How Samira Bawumia became NPP’s secret weapon

It’s so easy to get lost in the unhappy haze created by the long and painful journey to election 2016. There is all the unnecessary drama created by the Electoral Commission’s disqualification of some candidates from the presidential race and its refusal to yield to reason and common sense. Then there is the back and forth between the opposition New Patriotic Party and the governing National Democratic Congress(NDC) over the state of the economy. It’s all bloody exhausting and impossible not to tune out when one can. I had emotionally checked out until I heard Samira Bawumia speak at the NPP’s manifesto launch earlier in October.

The woman was electrifying. She was a delight to watch. It was evident from the rapturous cheers that the crowd loved her. All along I believed that her husband was the best thing to have happened to the NPP in a long while. Dr Mahamadu Bawumia has transformed from the timid man we met in 2008 into a confident, charismatic and witty politician. His jabs always gets President John Mahama and his people in tears. It has been amazing watching him evolve to influence the NPP and make economics so simple that his lectures on the state of the economy are now a must-attend, must-read and must-hear.

We, however, did not hear much from his wife, Samira in the last election. Of course, this is understandable. She is not the wife of the leading candidate, and the campaign was not even using Mrs Rebecca Akufo-Addo much as they should have. To be honest, even the most vocal NPP women were not involved in the campaign. All the talking heads in the NPP, as it was in all the major political parties were and, still are men.

All the political parties have a women problem. Ghana has a women problem. Though women account 51 percent of the population, we are underrepresented in the decision-making processes. Ghana’s 275-seater parliament has 29 women. There are only 6 women among the 230 Metropolitan, Municipal and District Chief Executives and just 4 in the cabinet. Religion, culture, finance and gender stereotyping are among the reasons women stay out of the political sphere.

Thus to make it seem like political parties care for women’s views and presence, they have created the Women’s Organisers position, but the men wield the real power. Women do not address press conferences or events. They often say the prayers and introduce important men at events, or give the vote of thanks. At the opening of offices for Members of Parliament, the MP for Savelugu, Hajia Mary Boforo said the closing prayer after all the men including the President and the Speaker of the House had spoken. Women politicians do not speak on public policy or in critical national conversations. Wives of presidents and presidential candidates usually smile and avoid politics.

In this year’s campaign, both the NDC and NPP have had their women out in full force. The NDC campaign communications are led by a woman, Joyce Bawa Mogtari. The first lady and the wife of the Vice-president were present and spoke at the NDC’s manifesto launch in Suyani. At the start of the NPP’s manifesto, about four women made presentations on various sectors of the economy. I’m not sure if there has been a shift in the parties’ attitude to women, or it’s a case of tokenism, but Samira Bawumia has been such a joy and a revelation. The video of her speaking at the launch of the party’s Greater Accra campaign is the first time I have seen any woman energise and excite a crowd at a political rally.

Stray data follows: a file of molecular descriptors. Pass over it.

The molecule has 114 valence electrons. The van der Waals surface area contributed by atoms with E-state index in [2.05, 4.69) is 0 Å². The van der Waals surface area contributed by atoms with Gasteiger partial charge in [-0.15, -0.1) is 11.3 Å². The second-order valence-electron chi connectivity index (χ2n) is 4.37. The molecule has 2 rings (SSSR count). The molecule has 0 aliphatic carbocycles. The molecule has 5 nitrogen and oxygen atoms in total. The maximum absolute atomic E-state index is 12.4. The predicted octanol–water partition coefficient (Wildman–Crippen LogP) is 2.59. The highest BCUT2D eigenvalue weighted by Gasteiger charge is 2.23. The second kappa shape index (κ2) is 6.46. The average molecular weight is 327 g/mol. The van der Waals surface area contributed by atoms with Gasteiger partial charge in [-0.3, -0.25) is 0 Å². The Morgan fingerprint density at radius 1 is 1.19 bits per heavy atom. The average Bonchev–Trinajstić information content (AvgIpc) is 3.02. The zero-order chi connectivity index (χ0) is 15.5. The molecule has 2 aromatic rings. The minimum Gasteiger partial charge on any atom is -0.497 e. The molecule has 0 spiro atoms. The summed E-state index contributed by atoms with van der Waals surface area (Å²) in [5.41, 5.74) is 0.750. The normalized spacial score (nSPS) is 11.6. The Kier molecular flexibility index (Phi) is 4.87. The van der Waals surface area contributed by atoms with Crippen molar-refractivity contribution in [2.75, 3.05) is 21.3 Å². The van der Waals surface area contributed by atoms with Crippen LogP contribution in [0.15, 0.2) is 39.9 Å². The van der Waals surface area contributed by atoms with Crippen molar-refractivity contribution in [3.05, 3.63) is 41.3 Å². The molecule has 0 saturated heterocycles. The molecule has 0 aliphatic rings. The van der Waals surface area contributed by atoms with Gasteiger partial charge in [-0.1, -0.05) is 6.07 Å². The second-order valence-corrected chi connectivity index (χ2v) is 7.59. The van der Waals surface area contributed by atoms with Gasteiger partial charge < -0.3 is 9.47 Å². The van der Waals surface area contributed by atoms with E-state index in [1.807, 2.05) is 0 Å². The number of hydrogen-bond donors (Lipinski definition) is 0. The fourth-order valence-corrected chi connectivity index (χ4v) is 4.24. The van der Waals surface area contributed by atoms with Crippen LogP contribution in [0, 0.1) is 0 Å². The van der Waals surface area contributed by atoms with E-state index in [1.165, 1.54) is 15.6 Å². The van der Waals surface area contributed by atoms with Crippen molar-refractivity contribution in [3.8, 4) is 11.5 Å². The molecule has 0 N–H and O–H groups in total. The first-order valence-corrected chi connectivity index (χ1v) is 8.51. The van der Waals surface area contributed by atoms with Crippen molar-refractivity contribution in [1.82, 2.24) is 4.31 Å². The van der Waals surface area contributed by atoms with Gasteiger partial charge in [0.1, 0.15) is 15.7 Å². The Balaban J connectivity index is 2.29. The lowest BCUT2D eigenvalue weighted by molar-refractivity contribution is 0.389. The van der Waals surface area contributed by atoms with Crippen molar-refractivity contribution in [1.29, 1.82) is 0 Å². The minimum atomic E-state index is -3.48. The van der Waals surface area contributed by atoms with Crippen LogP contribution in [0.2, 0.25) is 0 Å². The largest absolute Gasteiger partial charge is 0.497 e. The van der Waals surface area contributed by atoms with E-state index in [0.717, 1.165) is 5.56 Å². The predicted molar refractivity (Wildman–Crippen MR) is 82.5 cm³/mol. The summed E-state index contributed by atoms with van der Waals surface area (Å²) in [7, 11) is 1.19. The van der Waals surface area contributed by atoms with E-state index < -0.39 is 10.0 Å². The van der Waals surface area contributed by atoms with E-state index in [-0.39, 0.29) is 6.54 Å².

She was not just skilled at moving the crowd, she made sense too. Her critique of President Mahama and his government was on point. So were her descriptions of her husband’s boss. Everything about her performance on that stage shows that the Bawumias are definitely assets to the NPP. Both Bawumia and his wife are giving the NPP campaign the boost it desperately needs. Indeed, choosing Dr Bawumia may be one of the best things Nana Akufo-Addo has done for the NPP.

At the last rally, both Samira and Nana Addo’s wife, Rebecca spoke. They were both charming, sure, and articulate. Mrs Akufo-Addo is apparently different from Samira – she is quieter and does not have Samira’s energy, but the two make a fantastic team. I hope this is not just tokenism – and the NPP is not deploying the two women especially Samira just for votes. I wish Mrs Akufo-Addo and Samira will not only be seen but heard if their husbands make it to the presidency. Whatever happens, I look forward to hearing more from Samira on the campaign trail, she is compelling and authentic.

She is just what NPP needs to keep the campaign exciting – a woman who is well-liked gives the best punch lines and unafraid to speak up.

2 thoughts on “How Samira Bawumia became NPP’s secret weapon”
  1. Nice piece. The Bawumias have this jarring effect on government communicators that is fascinating to watch. I randomly came across some extremely nasty comments about Mrs. Bawumia. I had not even heard that she had addressed a crowd but some guy posted on facebook that she had no right to call the president incompetent. He peddled some story to say why she has no right. After that, I knew that she must have said something that sent people that speak for the government into a tailspin. I am all about keeping the government on their toes. After all, complacency, mismanagement and taking the electorate for granted have to be punished.

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